Lulu, the hot new app that allows women to anonymously rank their Facebook beaus, has quickly risen to smartphone fame. In a single year, it has attracted a user-base of well over one million with more than 200 million profile views and countless praise from esteemed media outlets like The New York Times, The Washington Journal, Business Insider and NPR. With backing from acclaimed financiers such as Yuri Milner, an early investor of Facebook, Lulu is poised to reign the dating app world.
Beyond just a simple ratings scale of 1 to 10, women can give detailed, yet pointed descriptions of their exes, flings, and male friends using hashtags (e.g. #SilverFox, #CheaperThanABigMac), hence easing the dating woes (or boosting desirability) for subsequent unsuspecting women.
Co-founder and CEO Alexandra Chong explains, “[W]e get references for jobs… or renting an apt…. Why not get references from women on the guys that they may end up in bed with.” After a six-hour brunch with her girlfriends chatting up everything from careers to guys, Chong saw opportunity to tap into “girl talk” by creating a private space where they can share past experiences to “empower girls to make smarter decisions….”
Initially, marketing was geared towards sororities. One in four college women have the app, and average about 8 visits per week. This sparked a blaze that’s spread like wildfire among women in their 20s. But what’s really excited Chong has been the dynamic contributions of Lulu’s members. “… fifty-two percent of users create content. As you know in the social space that’s often unheard of. Typically the rule is 9-10%,” she tells Bloomberg TV’s Cory Johnson.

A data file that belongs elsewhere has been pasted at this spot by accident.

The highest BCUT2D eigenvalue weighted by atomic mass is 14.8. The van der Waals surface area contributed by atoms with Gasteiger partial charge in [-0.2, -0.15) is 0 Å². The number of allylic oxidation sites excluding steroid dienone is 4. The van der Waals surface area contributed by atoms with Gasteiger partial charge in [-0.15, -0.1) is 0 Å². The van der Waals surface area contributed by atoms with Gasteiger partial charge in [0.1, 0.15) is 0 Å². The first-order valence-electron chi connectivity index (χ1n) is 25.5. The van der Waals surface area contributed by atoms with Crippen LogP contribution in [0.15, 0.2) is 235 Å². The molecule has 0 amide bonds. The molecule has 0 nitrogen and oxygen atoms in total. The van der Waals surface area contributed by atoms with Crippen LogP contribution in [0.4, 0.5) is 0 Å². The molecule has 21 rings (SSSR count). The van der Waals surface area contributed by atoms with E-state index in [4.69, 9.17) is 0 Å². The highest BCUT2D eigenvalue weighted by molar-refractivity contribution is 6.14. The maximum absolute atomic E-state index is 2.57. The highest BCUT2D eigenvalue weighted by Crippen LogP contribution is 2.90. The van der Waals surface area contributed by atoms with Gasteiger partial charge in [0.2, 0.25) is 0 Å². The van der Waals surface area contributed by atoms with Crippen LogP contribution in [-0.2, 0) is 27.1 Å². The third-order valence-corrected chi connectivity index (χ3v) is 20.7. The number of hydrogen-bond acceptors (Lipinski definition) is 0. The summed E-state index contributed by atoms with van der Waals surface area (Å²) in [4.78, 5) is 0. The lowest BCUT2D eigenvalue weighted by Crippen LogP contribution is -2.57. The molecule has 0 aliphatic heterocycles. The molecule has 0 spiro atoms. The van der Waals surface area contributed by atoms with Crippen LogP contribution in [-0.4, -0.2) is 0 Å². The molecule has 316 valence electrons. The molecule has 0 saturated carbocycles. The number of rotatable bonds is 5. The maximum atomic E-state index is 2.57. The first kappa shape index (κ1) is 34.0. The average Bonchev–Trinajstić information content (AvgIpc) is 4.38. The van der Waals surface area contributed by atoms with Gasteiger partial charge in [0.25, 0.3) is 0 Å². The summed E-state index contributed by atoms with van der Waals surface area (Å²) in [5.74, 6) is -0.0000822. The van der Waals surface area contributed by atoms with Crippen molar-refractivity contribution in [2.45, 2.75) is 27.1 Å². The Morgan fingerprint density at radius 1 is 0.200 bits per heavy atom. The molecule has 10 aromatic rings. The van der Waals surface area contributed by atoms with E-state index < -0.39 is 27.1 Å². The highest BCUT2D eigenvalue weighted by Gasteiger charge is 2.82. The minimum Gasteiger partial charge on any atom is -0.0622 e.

More than just piquing interest, user-generated content gives Lulu (and prince charmings) a huge advantage—credibility. According to Nielsen, 92% of consumers worldwide rely on recommendations from friends and family, and 70% trust online reviews. Word-of-mouth is a tremendous driver for Lulu.
Lulu makes it easy for ladies to add their own two cents by inciting them to interact with the app through Cosmopolitan-style quizzes and content. Chong tells Johnson, “For our users, it doesn’t feel like they’re doing much to give information.” She likens Lulu to a Wiki for girls. “The idea for us is to move beyond relationships and into health and to beauty and to all the things women care about. That has endless opportunities.”
Surprisingly, men are responding, well… favorably. In an article last November, The New York Times reported that Lulu had received over half a million requests from dudes who welcomed (read: braved) #feedback. The article noted that one poor soul who had received a 6.5 score was a good sport, tweeting, “I can only assume this is on a scale of 1 to 5.” Um, sure.
See Chong at BRITE ’14 (March 3-4, NYC) to hear more about taking a simple, every day concept like girl talk to whole new social, and successful, level.
BY ALLIE ABODEELY